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The Irony is Powerful with this one

Via Todd Starnes at Fox News Radio:  Obama Admin Wants to Deport Christian Home School Family

The Romeike family fled their German homeland in 2008 seeking political asylum in the United States – where they hoped to home school their children. Instead, the Obama administration wants the evangelical Christian family deported.

The fate of Uwe and Hannelore Romeike – along with their six children – now rests with the Sixth U.S. Circuit Court of Appeals. In 2010 an immigration judge granted the family political refuge, but the  Dept. of Homeland Security objected and argued they don’t deserve asylum.

[...]

The fear of persecution is why an immigration judge granted the family political asylum in 2010.

German authorities demanded the family stop home schooling. They faced thousands of dollars in fines and they initially took away their children in a police van.

German state constitutions require children attend public schools. Parents who don’t comply face punishment ranging from fines to prison time. The nation’s highest appellate court ruled in 2007 that in some cases children could be removed from their parents’ care.

[...]

[Michael] Farris [founder of the Home School Legal Defense Association] said Americans should be outraged over the way the Obama administration has treated the Romeike family – and warned it could have repercussions for families that home school in this nation.

To start with the last first, there is no way this case has any impact whatsoever on home schooling in the US.

But to the main point:  this is our immigration system, and it is one that is copious and difficult and does not take into consideration whether a family appears to be nice and potentially productive (which is the impression given about the Romeike family, even if it is not proven, but I am assuming the best possible facts for the sake of argument).  We have to remember that our current system will deport a person who has been in this country, albeit illegally, since they were a baby and send them back to a country that they do not know, because, well, you can’t reward all that bad behavior, now can you?  Note that the whole purpose of the DREAM Act is to find a path to residency and/or citizens for such persons.  However, this is legislation that we apparently cannot even get to a vote.

Beyond that, the process to obtain legal residency in the US is arduous and can take over a decade. See, for illustration (literally), this.  Of the things to be outraged about concerning our immigration laws, the fact that a clearly middle class family will be forced to return to live in one of the richest countries in world (with the main penalty the requirement to attend public schools) is well, well down the list.   Just because the Romeike family is white and Christian should not be a reason for outrage (however, the Christian part is the clear source of outrage here).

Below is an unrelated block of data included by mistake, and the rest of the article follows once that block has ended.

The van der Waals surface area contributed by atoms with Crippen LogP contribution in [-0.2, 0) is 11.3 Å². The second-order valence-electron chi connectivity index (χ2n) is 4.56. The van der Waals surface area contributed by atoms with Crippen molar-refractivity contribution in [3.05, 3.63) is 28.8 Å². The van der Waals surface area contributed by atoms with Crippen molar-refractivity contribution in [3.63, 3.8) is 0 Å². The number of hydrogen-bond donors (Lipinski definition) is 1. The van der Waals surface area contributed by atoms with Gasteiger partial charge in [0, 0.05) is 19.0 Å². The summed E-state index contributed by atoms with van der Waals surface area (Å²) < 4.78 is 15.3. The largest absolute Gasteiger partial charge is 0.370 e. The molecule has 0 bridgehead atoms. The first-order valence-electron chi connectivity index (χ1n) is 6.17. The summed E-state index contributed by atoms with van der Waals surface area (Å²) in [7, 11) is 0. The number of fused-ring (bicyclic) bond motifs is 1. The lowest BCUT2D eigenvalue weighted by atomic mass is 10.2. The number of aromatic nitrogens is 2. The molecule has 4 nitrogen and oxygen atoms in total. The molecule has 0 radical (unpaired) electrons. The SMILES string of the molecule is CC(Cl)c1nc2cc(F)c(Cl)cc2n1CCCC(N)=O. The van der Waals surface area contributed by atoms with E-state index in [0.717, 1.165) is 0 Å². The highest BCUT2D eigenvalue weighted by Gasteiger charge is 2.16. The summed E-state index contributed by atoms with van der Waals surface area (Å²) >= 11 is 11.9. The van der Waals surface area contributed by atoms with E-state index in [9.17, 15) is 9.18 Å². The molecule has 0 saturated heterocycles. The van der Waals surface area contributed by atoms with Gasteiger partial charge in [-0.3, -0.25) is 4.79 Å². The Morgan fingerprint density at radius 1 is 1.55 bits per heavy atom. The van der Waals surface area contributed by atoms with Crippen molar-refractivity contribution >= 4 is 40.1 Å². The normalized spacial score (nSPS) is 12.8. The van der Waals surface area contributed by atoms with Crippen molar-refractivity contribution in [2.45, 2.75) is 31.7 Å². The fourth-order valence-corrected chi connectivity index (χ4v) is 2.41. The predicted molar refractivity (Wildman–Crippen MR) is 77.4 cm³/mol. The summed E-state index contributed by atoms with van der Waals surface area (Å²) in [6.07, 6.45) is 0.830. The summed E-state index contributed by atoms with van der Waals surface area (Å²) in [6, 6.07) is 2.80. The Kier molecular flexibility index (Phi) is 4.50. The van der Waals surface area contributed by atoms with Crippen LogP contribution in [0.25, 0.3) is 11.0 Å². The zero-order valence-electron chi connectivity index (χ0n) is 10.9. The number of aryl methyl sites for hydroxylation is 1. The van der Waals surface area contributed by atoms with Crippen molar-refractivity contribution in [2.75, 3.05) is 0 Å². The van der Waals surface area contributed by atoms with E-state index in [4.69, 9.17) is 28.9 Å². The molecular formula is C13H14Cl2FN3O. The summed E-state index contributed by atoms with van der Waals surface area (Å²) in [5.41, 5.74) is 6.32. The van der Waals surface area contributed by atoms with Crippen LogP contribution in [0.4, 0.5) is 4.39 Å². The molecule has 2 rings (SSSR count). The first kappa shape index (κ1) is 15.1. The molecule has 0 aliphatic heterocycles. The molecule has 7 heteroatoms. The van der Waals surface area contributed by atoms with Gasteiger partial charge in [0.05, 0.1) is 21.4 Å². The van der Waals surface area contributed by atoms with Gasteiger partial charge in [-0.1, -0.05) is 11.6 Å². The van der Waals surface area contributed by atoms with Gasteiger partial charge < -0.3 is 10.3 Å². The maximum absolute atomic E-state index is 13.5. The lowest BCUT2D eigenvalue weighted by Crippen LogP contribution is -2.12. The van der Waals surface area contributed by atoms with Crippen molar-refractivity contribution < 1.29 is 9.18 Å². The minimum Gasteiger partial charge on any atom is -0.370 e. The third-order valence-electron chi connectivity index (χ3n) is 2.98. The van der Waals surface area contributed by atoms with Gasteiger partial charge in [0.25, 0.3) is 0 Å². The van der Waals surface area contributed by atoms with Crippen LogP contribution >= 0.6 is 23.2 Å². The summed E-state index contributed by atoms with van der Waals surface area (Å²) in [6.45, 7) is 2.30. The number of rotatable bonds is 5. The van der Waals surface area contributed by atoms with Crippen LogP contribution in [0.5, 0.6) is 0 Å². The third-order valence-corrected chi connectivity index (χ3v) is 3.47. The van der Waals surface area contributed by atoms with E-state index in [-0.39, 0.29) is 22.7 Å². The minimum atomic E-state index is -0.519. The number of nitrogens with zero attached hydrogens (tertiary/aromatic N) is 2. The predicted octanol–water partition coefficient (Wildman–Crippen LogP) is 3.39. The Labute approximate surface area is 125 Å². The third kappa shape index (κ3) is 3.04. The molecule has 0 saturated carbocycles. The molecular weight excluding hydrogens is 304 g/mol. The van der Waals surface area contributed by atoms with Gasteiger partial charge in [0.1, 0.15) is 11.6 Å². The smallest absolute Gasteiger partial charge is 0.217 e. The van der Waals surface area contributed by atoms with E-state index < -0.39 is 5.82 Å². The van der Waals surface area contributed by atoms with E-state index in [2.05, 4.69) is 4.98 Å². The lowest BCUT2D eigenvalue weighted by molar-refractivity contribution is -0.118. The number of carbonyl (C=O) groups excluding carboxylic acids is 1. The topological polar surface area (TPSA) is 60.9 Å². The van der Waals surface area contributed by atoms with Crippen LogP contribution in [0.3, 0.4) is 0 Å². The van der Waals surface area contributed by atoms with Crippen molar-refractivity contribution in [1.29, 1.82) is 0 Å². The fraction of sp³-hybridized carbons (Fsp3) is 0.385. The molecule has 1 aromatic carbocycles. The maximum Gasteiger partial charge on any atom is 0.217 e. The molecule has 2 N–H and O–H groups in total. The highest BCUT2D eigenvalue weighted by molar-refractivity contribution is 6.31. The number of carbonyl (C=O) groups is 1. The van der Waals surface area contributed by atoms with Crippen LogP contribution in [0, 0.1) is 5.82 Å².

I do not know what Todd Starnes’ views are on immigration, but the tone of the piece adn a perusal of his blog suggests that he is unlikely to be an advocate for immigration reform.

I must confess:  I read it twice before deciding that it wasn’t an attempt at Onionesque satire.

Related Posts:

About Steven L. Taylor
Steven L. Taylor is Professor and Chair of Political Science at Troy University. His main areas of expertise include parties, elections, and the institutional design of democracies. He is the author of Voting Amid Violence: Electoral Democracy in Colombia and is currently working on a comparative study of the US to 29 other democracies. He earned his Ph.D. from the University of Texas and his BA from the University of California, Irvine. He has been blogging at PoliBlog since 2003. Follow Steven on Twitter

Comments

  1. Your first mistake was taking Todd Starnes seriously, even as a satirist.

    Like or Dislike: Thumb up 4 Thumb down 2

  2. @Doug Mataconis: I must confess: I am utterly unfamiliar with the fellow in question.

    Like or Dislike: Thumb up 0 Thumb down 1

  3. michael reynolds says:

    Just because the Romeike family is white and Christian should not be a reason for outrage (however, the Christian part is the clear source of outrage here).

    Nah, it’s also very much the white thing. Mexicans and Hondurans and Haitians are Christians. They’re just the wrong shade of Christian.

    Highly-rated. Helpful or Unhelpful: Thumb up 44 Thumb down 3

  4. @michael reynolds: There is that, of course.

    Like or Dislike: Thumb up 8 Thumb down 1

  5. Septimius says:

    I, too, find this very ironic. All of the left-wing immigrant rights groups that advocate open borders, lecture us that no human being is illegal, and rush to help illegal immigrants fight deportation (even those with serious criminal records) don’t seem to have too much to say about this family. Very ironic, indeed.